Bill Bowden never thought he’d be a triathlete. The 52-year-old ticket broker from Burbank, CA, had been athletic growing up, running track and playing baseball, but in adulthood he settled into a pretty sedentary life. Even if he was playing softball three or four times a week, he slowly got heavier.
Much of that weight gain came from his diet. He remembers sitting down to watch television with a box of candy bars at his side, dipping in to eat a couple as he watched. He drank a lot of soda; even as he switched to diet soda, he’d drink four of them a day. Fast food was his lunch, and he’d hit up the donut shop every day.
At his heaviest, he weighed 290 pounds, on a 5’7” frame. That year, 2019, his wife passed away, after a half-decade of complicated health issues. “I’d spent a lot of time taking care of my wife,” he says. With that part of his life now gone, he felt a mix of grief and freedom—and guilt at feeling that way. “I didn’t recognize myself,” he says, “didn’t know where to go from there.” He was adrift in a dark place and didn’t know if he wanted to go on. He remembers a time of not caring whether he woke up the next day.
When a woman coaxed him into going to the gym, it was like a hand reached out to him. Three days a week, he’d be on the elliptical and the stationary bike; 15 minutes on the bike grew to 25 minutes, and his 25 situps grew to 75. He gave up soda and the donut shop. He started eating salad, thanks to a recipe he found that he actually liked.
And he got his first bike and joined a local cycling group. His first ride was nine miles, with a crew that went on to do 50 miles—an unfathomable distance for him. As he got more confident, he was doing 50, 75, 100 miles a week.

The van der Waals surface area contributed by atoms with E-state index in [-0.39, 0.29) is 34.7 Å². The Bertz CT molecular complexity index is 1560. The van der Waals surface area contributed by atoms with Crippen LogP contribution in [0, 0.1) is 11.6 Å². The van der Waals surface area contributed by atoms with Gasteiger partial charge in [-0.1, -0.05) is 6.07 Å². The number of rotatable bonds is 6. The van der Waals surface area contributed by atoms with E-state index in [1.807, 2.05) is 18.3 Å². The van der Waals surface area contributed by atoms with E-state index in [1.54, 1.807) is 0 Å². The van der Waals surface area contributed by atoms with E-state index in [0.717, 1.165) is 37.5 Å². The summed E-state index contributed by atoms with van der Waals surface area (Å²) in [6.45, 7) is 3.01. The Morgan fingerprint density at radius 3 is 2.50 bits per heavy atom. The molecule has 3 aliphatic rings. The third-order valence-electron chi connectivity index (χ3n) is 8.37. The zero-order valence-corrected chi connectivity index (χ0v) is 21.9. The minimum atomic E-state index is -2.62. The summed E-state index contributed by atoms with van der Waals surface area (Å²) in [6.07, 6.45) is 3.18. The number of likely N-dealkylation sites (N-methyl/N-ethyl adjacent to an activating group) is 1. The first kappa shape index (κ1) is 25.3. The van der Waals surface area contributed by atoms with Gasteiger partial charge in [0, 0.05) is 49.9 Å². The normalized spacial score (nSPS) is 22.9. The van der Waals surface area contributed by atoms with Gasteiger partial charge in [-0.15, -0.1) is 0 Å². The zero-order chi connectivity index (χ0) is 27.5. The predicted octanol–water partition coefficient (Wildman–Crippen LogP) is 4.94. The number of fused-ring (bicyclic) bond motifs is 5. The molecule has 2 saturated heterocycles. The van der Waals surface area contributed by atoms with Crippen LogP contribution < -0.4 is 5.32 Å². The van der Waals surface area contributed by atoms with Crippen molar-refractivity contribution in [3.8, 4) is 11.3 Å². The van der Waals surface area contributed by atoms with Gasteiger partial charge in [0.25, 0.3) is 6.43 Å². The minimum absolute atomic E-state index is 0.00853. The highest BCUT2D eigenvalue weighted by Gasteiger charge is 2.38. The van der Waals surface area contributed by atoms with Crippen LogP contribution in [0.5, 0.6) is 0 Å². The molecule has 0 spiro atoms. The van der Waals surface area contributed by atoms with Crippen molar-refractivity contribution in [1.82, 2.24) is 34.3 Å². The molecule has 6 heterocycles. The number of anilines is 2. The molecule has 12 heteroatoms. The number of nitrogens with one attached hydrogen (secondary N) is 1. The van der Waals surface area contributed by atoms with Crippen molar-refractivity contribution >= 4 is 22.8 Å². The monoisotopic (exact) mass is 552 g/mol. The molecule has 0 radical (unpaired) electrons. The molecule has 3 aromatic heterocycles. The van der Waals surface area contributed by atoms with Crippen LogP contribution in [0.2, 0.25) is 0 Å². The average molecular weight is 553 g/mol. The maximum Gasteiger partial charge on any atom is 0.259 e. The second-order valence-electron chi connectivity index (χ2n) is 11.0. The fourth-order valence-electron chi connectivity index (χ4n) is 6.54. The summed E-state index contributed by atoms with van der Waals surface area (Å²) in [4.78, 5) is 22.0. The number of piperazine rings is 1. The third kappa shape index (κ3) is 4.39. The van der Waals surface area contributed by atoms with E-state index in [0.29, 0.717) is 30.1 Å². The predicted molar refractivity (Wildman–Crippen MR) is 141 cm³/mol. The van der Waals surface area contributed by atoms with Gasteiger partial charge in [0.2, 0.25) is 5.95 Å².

Whether he knew it or not, he was training for a triathlon. It wasn’t until June that he decided to enter this year’s 2XU Malibu Triathlon—which meant taking swimming lessons. Thanks to the disruption of the pandemic, he was able to work out twice a day. He’s been losing weight since he started, and is now down to 162 pounds. He’s looking to do this triathlon—again, his first ever—at a little over two hours. Then it’s on to an Olympic triathlon four weeks later, and a half-Ironman in December.
“I didn’t really know why I was doing it, when I got started in this,” he says. “I thought I was doing it for the same old reasons that I did everything else: because of somebody else. I was doing it to fit in. When I first started to realize that this was really about me and finding my own place in this world, it all changed for me.” Even after that, and with the help of a lot of therapy, it took him a long time to find himself and where he belonged. If he can give a message to others, he says it boils down to this: “Get help. Take help. Accept help.”
Finding his own willingness to accept help brought him to where he is today, looking forward to his first triathlon. But he knows it won’t be his last. “There’s so much more to life than what I’ve accomplished,” he says. “And I’m not done yet.”
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